Bear-attack trends highlight need for conflict mitigation

In all, 166 bear-attack survivors from 120 villages were interviewed

Published - November 25, 2017 09:01 pm IST

Sloth bears can attack when tribes are collecting forest produce.

Sloth bears can attack when tribes are collecting forest produce.

It’s not wild elephants or man-eating tigers, but sloth bears that cause the most number of human deaths in central India’s Kanha–Pench wildlife corridor. An analysis of bear attacks in central India, published in PLOS ONE, shows that there is an urgent need for conflict mitigation and improvement of compensation schemes for victims.

The sloth bear Melursus ursinus is endemic to the Indian subcontinent. Studies show that the largest population of sloth bears is in Central India. The species is common in the 16,000 sq. km Kanha–Pench wildlife corridor which connects the Kanha and Pench tiger reserves in Madhya Pradesh. The corridor is also home to 442 villages; many families here depend on fuelwood and forest produce such as tendu leaves used to make bidis for sustenance and livelihood. This brings them in contact with bears frequently — 255 bear attacks occurred in the area between 2004 and 2016.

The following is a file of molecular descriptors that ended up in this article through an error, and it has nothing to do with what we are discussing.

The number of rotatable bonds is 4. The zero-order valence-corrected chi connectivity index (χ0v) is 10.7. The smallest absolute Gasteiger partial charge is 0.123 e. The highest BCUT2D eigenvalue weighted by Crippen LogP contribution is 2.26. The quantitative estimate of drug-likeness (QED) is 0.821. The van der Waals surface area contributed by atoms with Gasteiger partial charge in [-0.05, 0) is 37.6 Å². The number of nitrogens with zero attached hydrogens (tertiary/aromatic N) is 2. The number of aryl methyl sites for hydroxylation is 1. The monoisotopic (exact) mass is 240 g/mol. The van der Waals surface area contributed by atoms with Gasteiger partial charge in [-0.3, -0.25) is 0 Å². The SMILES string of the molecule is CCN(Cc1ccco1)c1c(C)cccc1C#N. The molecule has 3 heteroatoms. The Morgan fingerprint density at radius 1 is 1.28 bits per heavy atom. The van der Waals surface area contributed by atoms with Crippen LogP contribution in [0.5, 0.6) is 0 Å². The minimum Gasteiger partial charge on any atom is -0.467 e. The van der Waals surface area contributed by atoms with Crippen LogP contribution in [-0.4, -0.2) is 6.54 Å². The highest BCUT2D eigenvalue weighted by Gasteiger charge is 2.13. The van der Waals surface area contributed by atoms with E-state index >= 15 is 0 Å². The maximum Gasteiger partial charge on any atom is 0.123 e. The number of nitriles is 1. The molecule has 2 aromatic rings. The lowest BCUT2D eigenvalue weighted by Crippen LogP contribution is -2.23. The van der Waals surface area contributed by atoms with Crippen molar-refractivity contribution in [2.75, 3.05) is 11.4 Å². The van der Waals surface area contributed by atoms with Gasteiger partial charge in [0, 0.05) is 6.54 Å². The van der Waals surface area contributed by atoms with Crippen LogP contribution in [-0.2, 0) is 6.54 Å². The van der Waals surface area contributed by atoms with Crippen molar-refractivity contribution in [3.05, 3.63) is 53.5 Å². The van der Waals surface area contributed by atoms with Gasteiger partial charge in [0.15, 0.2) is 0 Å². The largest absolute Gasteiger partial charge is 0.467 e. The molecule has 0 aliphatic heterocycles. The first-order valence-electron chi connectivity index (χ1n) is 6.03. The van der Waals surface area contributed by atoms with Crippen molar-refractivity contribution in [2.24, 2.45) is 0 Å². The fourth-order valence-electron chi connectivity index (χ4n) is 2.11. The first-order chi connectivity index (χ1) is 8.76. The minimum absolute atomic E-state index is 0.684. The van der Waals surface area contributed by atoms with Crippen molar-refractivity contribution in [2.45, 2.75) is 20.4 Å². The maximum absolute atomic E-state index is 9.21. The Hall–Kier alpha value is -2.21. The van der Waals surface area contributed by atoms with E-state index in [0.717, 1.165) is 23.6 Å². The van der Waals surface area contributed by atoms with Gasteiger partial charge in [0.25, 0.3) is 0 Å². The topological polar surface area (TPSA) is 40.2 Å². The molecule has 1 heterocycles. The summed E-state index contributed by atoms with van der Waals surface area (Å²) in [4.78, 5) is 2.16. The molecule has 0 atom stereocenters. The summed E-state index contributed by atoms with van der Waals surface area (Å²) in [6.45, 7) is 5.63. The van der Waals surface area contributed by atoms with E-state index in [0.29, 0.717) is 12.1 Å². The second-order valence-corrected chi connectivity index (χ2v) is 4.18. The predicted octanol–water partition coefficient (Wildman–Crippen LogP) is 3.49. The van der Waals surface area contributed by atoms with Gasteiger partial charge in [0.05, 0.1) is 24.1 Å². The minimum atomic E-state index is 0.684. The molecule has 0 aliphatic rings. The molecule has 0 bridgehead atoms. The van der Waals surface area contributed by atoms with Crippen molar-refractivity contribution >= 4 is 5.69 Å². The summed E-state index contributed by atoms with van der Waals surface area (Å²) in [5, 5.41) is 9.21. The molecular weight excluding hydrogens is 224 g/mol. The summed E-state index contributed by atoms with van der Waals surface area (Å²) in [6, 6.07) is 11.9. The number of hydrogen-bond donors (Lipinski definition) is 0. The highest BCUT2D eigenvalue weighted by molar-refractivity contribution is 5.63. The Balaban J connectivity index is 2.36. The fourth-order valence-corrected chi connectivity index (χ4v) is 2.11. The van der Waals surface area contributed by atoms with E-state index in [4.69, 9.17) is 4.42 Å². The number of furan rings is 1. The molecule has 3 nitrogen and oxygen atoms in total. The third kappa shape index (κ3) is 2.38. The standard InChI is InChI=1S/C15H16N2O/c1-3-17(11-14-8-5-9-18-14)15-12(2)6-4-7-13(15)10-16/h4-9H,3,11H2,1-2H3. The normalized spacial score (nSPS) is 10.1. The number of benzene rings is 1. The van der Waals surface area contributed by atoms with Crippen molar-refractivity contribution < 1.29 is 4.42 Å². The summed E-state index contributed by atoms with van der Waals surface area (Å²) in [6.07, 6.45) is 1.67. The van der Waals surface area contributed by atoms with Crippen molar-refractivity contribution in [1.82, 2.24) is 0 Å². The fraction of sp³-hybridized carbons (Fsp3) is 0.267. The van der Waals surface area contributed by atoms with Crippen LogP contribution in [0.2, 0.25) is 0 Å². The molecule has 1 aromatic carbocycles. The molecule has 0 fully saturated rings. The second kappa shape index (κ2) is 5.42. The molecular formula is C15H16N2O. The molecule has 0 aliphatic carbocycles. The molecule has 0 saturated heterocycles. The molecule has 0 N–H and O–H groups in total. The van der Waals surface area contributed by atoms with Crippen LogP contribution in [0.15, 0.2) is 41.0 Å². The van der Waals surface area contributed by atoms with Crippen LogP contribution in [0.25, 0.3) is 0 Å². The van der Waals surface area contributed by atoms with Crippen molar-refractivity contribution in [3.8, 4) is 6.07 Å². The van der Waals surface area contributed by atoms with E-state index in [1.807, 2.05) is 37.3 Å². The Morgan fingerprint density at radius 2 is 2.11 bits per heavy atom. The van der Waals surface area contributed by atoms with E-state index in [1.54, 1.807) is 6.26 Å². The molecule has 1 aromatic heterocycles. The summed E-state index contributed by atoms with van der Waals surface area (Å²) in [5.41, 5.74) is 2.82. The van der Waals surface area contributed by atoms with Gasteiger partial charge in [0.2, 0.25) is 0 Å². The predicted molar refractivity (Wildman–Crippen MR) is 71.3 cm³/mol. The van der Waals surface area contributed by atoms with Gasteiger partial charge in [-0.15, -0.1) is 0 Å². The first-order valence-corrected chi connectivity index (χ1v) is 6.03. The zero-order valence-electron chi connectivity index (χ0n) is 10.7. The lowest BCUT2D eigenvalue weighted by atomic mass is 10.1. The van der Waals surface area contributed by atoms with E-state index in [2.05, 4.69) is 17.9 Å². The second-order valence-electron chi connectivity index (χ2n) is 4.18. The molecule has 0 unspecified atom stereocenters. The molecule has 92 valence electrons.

Scientists at the Corbett Foundation interviewed 166 survivors of bear attacks from 120 villages in the Kanha–Pench corridor. Their results reveal that more than 80% of the attacks occurred in the forest, where the victims had gone to collect fuelwood and forest produce or graze their livestock; more than half of the victims did not see the bears before they attacked. Collectors entered forests in large numbers and engaged in the gathering activities silently and separately, increasing the chances of sudden encounters with sloth bears, write the authors.

Gathering information about the victims’ socio-economic status, the team found that almost three-quarters of the victims were from the Baiga and Gond tribal communities.

While the State government provides compensation to victims of wildlife attacks, more than 80% received amounts as low as Rs.5,000 regardless of wound severity or gender; more than half the victims bore their medical expenses themselves. Victims unfamiliar with the process of applying for compensation were also at a huge disadvantage.

Apart from generating awareness of compensation schemes, ground models to improve conflict mitigation are key because sloth bears use not only forests but also human-dominated landscapes outside protected areas, write the scientists.

“We have conducted workshops in 30 villages on how best to avoid sudden confrontations,” says lead author Aniruddha Dhamorikar. The Madhya Pradesh government has also increased animal attack compensation rates since February 2016.

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